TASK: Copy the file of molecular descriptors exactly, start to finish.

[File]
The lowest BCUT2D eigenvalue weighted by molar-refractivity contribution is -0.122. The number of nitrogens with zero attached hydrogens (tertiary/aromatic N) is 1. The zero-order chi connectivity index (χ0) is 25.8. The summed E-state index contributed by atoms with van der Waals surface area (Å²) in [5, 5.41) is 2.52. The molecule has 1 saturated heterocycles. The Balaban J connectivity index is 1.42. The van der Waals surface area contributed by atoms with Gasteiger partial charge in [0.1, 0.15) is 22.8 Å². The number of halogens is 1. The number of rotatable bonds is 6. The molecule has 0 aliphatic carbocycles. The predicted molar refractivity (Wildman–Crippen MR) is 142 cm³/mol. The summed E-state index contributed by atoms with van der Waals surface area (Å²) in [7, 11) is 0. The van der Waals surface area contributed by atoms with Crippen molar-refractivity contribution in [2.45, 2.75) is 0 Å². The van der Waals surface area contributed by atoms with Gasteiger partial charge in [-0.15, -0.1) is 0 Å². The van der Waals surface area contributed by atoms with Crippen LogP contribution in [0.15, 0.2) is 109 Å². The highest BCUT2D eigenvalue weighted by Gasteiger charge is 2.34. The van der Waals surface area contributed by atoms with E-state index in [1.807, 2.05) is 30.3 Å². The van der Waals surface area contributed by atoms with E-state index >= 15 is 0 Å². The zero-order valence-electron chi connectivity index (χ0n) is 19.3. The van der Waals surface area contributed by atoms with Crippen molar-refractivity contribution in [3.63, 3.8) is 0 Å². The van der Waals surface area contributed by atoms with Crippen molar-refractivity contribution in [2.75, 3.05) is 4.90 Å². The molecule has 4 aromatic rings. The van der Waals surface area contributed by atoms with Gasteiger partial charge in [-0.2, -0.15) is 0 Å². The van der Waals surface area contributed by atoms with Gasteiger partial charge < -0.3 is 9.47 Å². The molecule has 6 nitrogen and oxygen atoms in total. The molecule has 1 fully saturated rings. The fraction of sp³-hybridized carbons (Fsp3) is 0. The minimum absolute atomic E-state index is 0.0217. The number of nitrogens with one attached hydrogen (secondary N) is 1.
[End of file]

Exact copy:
The lowest BCUT2D eigenvalue weighted by molar-refractivity contribution is -0.122. The number of nitrogens with zero attached hydrogens (tertiary/aromatic N) is 1. The zero-order chi connectivity index (χ0) is 25.8. The summed E-state index contributed by atoms with van der Waals surface area (Å²) in [5, 5.41) is 2.52. The molecule has 1 saturated heterocycles. The Balaban J connectivity index is 1.42. The van der Waals surface area contributed by atoms with Gasteiger partial charge in [0.1, 0.15) is 22.8 Å². The number of halogens is 1. The number of rotatable bonds is 6. The molecule has 0 aliphatic carbocycles. The predicted molar refractivity (Wildman–Crippen MR) is 142 cm³/mol. The summed E-state index contributed by atoms with van der Waals surface area (Å²) in [7, 11) is 0. The van der Waals surface area contributed by atoms with Crippen molar-refractivity contribution in [2.45, 2.75) is 0 Å². The van der Waals surface area contributed by atoms with Gasteiger partial charge in [-0.15, -0.1) is 0 Å². The van der Waals surface area contributed by atoms with Crippen LogP contribution in [0.15, 0.2) is 109 Å². The highest BCUT2D eigenvalue weighted by Gasteiger charge is 2.34. The van der Waals surface area contributed by atoms with E-state index in [1.807, 2.05) is 30.3 Å². The van der Waals surface area contributed by atoms with E-state index >= 15 is 0 Å². The zero-order valence-electron chi connectivity index (χ0n) is 19.3. The van der Waals surface area contributed by atoms with Crippen molar-refractivity contribution in [3.63, 3.8) is 0 Å². The van der Waals surface area contributed by atoms with Crippen molar-refractivity contribution in [2.75, 3.05) is 4.90 Å². The molecule has 4 aromatic rings. The van der Waals surface area contributed by atoms with Gasteiger partial charge in [-0.2, -0.15) is 0 Å². The van der Waals surface area contributed by atoms with Gasteiger partial charge < -0.3 is 9.47 Å². The molecule has 6 nitrogen and oxygen atoms in total. The molecule has 1 fully saturated rings. The fraction of sp³-hybridized carbons (Fsp3) is 0. The minimum absolute atomic E-state index is 0.0217. The number of nitrogens with one attached hydrogen (secondary N) is 1.